To bring itself back from the dead, the Z4’s had to do away with a few things, such as a folding hardtop. It sports a soft roof now, one that tucks away quickly—in a half-minute, fast enough for a stoplight mood change, or at speeds of up to 30 mph, when the weather won’t wait for the next red light.
Of course, it’s better looking that way, anyway. The starter kit of cutlines and wide twin-nostril grilles and deep side-flank stampings doesn’t wear as well with the roof up: It looks like a Boxster rear-ending a Crossfire. Flick a switch, tuck it away, and it all meshes perfectly, the visual kin to the flouncy half-tuxedo Billy Porter wore at this year’s Oscars.
The crash of cues on the body gets sorted out inside the Z4’s luscious cockpit. BMW has grown more adept at integrating screens and controls into its cabins, and the Z4 tightens up its interior game even more. The wide, high-resolution touchscreen on the dash fairs in with the sculpted wave that cants controls toward the driver. A riot of colorful leather drapes across the seats and panels, for a price. The best detail: A textured aluminum on the console that mimics the texture of a ‘60s watchband. 2019 BMW Z4 sDrive30i Roadster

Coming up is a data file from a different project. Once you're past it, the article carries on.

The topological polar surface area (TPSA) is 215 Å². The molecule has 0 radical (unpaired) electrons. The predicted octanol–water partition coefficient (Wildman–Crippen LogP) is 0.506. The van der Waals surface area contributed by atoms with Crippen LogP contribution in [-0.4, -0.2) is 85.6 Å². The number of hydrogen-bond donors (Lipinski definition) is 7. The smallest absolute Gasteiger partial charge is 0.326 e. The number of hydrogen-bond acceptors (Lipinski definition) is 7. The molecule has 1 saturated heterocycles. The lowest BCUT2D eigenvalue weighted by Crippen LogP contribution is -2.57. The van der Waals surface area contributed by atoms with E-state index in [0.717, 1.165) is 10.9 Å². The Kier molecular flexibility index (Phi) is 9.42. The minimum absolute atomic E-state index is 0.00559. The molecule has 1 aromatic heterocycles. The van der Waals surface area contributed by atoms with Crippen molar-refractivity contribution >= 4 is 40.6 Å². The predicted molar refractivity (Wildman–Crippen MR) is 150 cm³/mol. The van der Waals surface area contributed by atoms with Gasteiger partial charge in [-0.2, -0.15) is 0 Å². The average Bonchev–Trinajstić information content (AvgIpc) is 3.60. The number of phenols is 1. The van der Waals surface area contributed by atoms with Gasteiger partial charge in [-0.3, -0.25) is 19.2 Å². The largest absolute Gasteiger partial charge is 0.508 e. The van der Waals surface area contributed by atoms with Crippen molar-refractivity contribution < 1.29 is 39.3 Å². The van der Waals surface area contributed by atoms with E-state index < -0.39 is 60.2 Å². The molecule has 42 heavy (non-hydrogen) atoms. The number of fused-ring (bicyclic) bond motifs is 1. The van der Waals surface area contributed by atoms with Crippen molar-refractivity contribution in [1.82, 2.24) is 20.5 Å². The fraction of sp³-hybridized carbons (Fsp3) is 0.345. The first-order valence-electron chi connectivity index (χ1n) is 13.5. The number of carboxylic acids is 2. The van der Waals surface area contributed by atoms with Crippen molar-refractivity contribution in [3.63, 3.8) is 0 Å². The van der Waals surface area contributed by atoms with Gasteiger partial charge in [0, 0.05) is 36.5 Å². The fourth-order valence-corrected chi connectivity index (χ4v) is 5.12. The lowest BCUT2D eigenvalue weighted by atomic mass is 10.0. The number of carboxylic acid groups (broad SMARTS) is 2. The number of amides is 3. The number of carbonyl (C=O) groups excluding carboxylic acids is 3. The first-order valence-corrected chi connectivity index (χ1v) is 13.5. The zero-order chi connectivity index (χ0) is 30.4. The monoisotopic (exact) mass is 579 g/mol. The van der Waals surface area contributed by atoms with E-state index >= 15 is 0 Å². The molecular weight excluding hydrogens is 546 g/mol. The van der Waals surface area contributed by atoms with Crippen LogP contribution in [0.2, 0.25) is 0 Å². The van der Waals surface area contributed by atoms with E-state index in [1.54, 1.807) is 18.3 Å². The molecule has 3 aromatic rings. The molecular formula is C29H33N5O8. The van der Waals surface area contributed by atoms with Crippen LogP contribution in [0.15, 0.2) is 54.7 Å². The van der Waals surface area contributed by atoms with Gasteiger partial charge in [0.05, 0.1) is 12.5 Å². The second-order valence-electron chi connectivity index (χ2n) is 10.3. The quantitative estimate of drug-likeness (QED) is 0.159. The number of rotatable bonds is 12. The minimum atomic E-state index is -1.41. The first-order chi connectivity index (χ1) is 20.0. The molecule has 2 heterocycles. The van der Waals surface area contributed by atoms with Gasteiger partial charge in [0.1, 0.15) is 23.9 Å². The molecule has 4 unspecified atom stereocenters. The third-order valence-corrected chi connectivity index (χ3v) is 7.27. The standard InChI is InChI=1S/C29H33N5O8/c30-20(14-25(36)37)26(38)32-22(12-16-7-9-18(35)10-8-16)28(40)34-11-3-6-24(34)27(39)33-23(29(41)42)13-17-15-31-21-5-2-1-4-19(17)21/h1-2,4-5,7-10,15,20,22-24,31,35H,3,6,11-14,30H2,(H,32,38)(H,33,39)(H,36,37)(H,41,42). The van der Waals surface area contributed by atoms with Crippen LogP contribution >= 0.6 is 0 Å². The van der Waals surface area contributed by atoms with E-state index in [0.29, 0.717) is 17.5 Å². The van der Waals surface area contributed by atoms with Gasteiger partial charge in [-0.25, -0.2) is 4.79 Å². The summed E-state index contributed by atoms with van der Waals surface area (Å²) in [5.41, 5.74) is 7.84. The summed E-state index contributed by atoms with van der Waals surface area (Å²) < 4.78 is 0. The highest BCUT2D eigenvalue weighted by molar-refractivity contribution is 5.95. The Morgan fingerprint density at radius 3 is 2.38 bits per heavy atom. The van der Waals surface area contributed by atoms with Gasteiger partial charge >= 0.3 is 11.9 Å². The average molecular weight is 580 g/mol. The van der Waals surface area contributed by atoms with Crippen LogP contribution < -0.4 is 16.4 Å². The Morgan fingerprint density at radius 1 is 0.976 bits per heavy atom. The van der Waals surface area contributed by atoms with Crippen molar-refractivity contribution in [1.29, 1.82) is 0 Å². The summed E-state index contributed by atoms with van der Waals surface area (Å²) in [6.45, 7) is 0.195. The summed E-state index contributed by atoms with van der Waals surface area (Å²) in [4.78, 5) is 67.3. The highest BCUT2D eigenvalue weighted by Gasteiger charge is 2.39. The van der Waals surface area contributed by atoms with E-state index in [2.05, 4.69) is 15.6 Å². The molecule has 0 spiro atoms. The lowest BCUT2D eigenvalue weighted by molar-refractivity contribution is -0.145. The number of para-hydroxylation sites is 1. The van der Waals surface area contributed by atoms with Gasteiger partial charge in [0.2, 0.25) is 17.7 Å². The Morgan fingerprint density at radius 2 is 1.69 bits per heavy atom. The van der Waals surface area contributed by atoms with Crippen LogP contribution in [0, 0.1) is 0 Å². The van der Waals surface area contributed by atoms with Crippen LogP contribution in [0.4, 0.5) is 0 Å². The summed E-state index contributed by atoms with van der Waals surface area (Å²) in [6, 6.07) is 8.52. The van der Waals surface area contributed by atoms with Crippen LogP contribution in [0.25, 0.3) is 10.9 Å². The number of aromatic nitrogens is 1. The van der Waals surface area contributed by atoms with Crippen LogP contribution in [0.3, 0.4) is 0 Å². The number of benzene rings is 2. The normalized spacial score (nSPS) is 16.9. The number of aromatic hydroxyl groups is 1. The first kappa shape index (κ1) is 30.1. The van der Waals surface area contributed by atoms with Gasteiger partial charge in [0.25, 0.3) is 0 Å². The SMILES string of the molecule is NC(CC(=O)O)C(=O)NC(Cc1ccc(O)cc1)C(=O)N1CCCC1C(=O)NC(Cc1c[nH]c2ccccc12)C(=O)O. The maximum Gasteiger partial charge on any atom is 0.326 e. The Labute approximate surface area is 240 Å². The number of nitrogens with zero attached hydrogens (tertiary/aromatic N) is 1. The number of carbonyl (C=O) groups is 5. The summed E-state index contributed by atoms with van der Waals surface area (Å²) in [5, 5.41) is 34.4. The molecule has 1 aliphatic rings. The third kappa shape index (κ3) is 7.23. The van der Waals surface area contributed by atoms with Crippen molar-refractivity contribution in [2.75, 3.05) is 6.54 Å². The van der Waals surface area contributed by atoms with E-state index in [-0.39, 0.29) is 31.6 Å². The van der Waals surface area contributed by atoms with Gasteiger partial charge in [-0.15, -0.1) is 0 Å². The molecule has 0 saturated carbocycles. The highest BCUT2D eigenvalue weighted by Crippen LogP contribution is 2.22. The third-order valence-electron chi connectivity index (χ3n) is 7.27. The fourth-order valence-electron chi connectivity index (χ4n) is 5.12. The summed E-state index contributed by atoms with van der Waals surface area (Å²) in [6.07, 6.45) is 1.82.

Greater interior finish doesn’t translate into greater room, as far as we can tell. As we slid into insanely supportive sport seats, the Z4’s driving position tugged at our subconscious. The issue: The driver seat angles knees to the left, while the door handles nudge into the cabin for better side-impact protection. Gauges and screens tilt a degree or two off the true horizon, and it all compiles into a driving position that’s flawed but easily workable.